The Mandela Effect

    It is a common occurrence for people to remember small differences in a different way. This occurrence is so common it has been given the title of the mandela effect.

    The mandela effect is said to take place when there is a large number of people who clearly remember an event or object in a way that is untrue.

    The mandela effect was created and named after an incident where a large group of people all recalled the memory of Nelson Mandela passing away 30 years earlier than he actually did. Many people remember him dying in the 1980s, but his true death date took place 2013.

    There are theories that explain the vivid, but incorrect, memories that are recognized by so many people.

     One of these theories being that there are different universes and the human races is being switched between them. This theories state that there is a parallel universe lined up with our universe that we are being switched back and forth unknowingly between multiple times throughout a lifetime.

     A large number of people remember incorrect things so vividly because these memories that they are having of an event came from a different universe than the one that they are currently in.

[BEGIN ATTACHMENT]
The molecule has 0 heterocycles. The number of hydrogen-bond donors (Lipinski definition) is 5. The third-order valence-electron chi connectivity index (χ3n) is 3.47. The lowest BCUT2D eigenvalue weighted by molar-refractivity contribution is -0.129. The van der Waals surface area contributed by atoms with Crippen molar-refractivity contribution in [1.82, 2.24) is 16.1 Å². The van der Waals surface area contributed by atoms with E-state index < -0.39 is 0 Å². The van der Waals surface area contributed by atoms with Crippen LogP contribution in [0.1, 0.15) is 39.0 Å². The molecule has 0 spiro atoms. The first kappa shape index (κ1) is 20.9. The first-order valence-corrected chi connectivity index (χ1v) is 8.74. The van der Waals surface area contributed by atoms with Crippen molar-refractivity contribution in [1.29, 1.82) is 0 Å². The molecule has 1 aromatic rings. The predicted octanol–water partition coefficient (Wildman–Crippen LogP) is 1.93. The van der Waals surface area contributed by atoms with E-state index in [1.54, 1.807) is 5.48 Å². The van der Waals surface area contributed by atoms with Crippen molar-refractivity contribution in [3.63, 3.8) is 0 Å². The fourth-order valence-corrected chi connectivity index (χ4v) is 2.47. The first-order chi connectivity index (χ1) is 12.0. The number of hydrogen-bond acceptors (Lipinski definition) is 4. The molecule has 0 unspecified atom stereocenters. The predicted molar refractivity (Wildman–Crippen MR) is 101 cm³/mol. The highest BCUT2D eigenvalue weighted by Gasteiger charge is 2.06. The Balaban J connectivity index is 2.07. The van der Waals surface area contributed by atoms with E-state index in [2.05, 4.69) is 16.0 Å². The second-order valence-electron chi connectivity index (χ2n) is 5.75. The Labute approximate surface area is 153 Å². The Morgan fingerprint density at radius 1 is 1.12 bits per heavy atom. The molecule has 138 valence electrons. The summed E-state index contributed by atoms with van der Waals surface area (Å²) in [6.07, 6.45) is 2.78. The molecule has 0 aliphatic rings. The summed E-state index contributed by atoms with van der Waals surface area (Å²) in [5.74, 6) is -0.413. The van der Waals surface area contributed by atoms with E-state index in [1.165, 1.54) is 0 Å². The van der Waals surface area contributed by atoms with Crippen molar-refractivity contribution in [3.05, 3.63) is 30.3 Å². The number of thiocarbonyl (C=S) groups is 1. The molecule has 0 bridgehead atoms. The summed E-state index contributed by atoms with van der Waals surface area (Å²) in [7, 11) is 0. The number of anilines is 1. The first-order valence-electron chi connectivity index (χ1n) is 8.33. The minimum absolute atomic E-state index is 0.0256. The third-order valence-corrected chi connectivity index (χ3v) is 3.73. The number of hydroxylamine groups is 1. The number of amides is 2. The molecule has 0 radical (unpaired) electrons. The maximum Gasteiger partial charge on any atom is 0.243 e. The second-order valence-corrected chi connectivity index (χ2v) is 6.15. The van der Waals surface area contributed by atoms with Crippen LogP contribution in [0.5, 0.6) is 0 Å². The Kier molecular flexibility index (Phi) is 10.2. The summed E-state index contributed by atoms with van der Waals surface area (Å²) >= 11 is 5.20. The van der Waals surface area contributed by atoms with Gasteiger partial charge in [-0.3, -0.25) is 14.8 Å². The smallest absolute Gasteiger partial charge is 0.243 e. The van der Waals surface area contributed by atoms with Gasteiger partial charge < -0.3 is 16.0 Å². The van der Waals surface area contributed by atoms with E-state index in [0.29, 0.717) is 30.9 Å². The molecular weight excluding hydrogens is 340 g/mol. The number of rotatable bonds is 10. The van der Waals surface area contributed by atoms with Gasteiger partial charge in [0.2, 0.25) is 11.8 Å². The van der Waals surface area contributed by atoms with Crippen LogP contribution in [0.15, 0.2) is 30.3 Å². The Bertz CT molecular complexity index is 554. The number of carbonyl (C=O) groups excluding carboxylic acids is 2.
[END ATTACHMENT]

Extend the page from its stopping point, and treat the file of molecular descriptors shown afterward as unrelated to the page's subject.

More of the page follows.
Another, and one of the most popular, examples of the mandela effect is The Berenstain Bears being spelt as The Berenstein Bears. Some individuals are certain that the books were spelt as The Berenstain Bears but if one was to look at a physical copy of the book they would find that their memories of the spelling are incorrect.

    A psychological explanation of the mandela effect is that memories are not solid things and can become easily manipulated by things such as beliefs and imagination.

     Seeing as how that The Berenstain Bears was a popular show for children, it is likely that while growing older the spelling of a book was not what children once believed it to be. Young children cannot read or write, so there is a chance that hearing the name of the books caused some to believe that the book’s title was spelt how it sounded.

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